Excellent, I’d love to learn to speak another language well but all I can lay claim to is having ordered beers in 27 countries.


6 Alex April 4, 2012 at 8:48 am

I LOVE LIEBE THIS ! The fun of being bilingual can be hilarious . Ich Leibe Deustch 🙂


7 Katie April 4, 2012 at 10:55 am

Great article! Good to see (although not hard to believe) there are websites out there posting your stuff:-) Oh, and sorry about my pins… Had I known I would never have befriended you 9 years ago at Berlitz;-)


8 Barbara April 4, 2012 at 7:07 pm

It also works the other way round. There is nothing better to be able to have a conversation in German in front of an especially American car salesman. Butyour are right, you have to be careful, who suddenly migrht be able to understand you. Luckily, the chances are slim to find a German speaking car salesman in the US, even though he migjt have a cousin in the Army in Germany…


9 Chipster April 5, 2012 at 7:27 pm

Reading this took me back to innumerable times in my past with my sister. It made me both giggle and be proud.


10 Drac April 14, 2012 at 3:21 am

Naturalmente, se potessi parlare un’altra laguage questo è quello che avrei scritto.


11 Drac April 14, 2012 at 3:23 am

Naturalmente, se potessi parlare un’altra lingua questo è quello che avrei scritto


12 Kika August 1, 2013 at 3:04 pm

Great story! I had a similar situation during a visit to New York City many years ago. My husband and I went down to our hotel’s coffee shop late at night, and the place was almost empty. Two Argentinian guys sat next to us, and were talking about women in a very demeaning and sexually explicit manner. When I couldn’t take it anymore, I told my husband we must leave, and as I walked by them I made sure to say “Buenas Noches” in Spanish. They were quite embarrassed!


13 Tammy August 1, 2013 at 10:26 pm

Love the story! I have made similar experiences. I used to frequently go Salsa dancing to a club in Germany. Many of the people in the club were Latin. Being blonde and white (your typical German), they did not expect that I would be fluent in Spanish. They probably didn’t even think I knew a single word in Spanish. So it happened once in a while that some guys were talking in Spanish about me while standing right next to me. I usually just stood there and listened. After a while they usually were able to tell by my facial expression and exclaimed “You understand Spanish…?” If they didn’t notice and someone tried to talk to me in English or German after listening to them, I could use it as an indicator how truthful they were as I had just overheard them talking about me…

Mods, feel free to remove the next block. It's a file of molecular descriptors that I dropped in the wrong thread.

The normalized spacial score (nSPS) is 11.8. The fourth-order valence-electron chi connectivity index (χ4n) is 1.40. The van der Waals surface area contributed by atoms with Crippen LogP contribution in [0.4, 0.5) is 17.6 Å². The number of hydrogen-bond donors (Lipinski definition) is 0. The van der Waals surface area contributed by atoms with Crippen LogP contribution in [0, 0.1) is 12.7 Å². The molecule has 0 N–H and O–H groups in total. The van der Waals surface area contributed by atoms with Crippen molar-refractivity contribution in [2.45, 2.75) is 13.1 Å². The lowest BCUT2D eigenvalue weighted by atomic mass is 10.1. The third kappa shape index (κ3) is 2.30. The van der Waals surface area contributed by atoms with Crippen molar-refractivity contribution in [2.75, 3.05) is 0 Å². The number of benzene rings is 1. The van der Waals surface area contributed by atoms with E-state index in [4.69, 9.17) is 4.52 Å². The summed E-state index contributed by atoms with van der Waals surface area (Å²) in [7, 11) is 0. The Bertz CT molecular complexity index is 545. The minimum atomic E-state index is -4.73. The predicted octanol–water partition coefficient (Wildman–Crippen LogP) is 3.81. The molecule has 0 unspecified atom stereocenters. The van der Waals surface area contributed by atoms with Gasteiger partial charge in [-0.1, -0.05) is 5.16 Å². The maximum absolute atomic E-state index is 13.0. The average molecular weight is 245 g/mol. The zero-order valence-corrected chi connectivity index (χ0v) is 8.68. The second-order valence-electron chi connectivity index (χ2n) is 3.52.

14 Laura S. August 2, 2013 at 7:24 am

So true! Like others who have posted here I have had similar experiences but in Spanish in the U.S., since I don’t apparently “look” like I would be Latin or fluent in Spanish. One experience I remember in particular was in McDonald’s where I was eating a respectable 2 hamburgers, fries and a soda, and two guys began to discuss in Spanish that I was cute but sure did eat a lot. I let them continue on in that vain while I finished up my meal and then turned to them as I went to throw away my garbage and said in near-native fluency, “If you aren’t paying the bill for my food, why are you concerned?” They were shocked and embarrassed, it was pretty funny. As another poster said, maybe they’ll think twice before assuming someone doesn’t understand them.


Leave a Comment

Previous post:

Next post: